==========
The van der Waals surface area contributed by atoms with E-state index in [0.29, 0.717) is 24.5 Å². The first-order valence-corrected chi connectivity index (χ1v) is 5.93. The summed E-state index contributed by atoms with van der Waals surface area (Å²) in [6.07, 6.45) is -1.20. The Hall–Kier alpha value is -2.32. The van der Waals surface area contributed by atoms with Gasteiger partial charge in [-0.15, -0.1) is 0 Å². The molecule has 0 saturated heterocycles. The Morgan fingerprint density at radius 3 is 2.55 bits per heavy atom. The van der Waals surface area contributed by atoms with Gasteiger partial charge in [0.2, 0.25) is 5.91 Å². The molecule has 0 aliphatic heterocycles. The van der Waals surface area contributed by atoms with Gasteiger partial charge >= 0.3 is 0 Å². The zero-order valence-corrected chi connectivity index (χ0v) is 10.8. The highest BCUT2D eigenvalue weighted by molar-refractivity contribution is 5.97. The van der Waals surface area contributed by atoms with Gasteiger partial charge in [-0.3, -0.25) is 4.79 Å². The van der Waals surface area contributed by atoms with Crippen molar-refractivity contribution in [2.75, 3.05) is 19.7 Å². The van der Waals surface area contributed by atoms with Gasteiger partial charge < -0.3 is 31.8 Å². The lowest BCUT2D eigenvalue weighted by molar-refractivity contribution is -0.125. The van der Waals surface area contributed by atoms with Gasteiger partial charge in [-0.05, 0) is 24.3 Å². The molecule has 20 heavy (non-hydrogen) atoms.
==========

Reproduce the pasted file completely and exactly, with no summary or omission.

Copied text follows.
The van der Waals surface area contributed by atoms with E-state index in [0.29, 0.717) is 24.5 Å². The first-order valence-corrected chi connectivity index (χ1v) is 5.93. The summed E-state index contributed by atoms with van der Waals surface area (Å²) in [6.07, 6.45) is -1.20. The Hall–Kier alpha value is -2.32. The van der Waals surface area contributed by atoms with Gasteiger partial charge in [-0.15, -0.1) is 0 Å². The molecule has 0 saturated heterocycles. The Morgan fingerprint density at radius 3 is 2.55 bits per heavy atom. The van der Waals surface area contributed by atoms with Gasteiger partial charge in [0.2, 0.25) is 5.91 Å². The molecule has 0 aliphatic heterocycles. The van der Waals surface area contributed by atoms with Gasteiger partial charge >= 0.3 is 0 Å². The zero-order valence-corrected chi connectivity index (χ0v) is 10.8. The highest BCUT2D eigenvalue weighted by molar-refractivity contribution is 5.97. The van der Waals surface area contributed by atoms with Gasteiger partial charge in [-0.3, -0.25) is 4.79 Å². The van der Waals surface area contributed by atoms with Crippen molar-refractivity contribution in [2.75, 3.05) is 19.7 Å². The van der Waals surface area contributed by atoms with Gasteiger partial charge < -0.3 is 31.8 Å². The lowest BCUT2D eigenvalue weighted by molar-refractivity contribution is -0.125. The van der Waals surface area contributed by atoms with Gasteiger partial charge in [-0.05, 0) is 24.3 Å². The molecule has 20 heavy (non-hydrogen) atoms.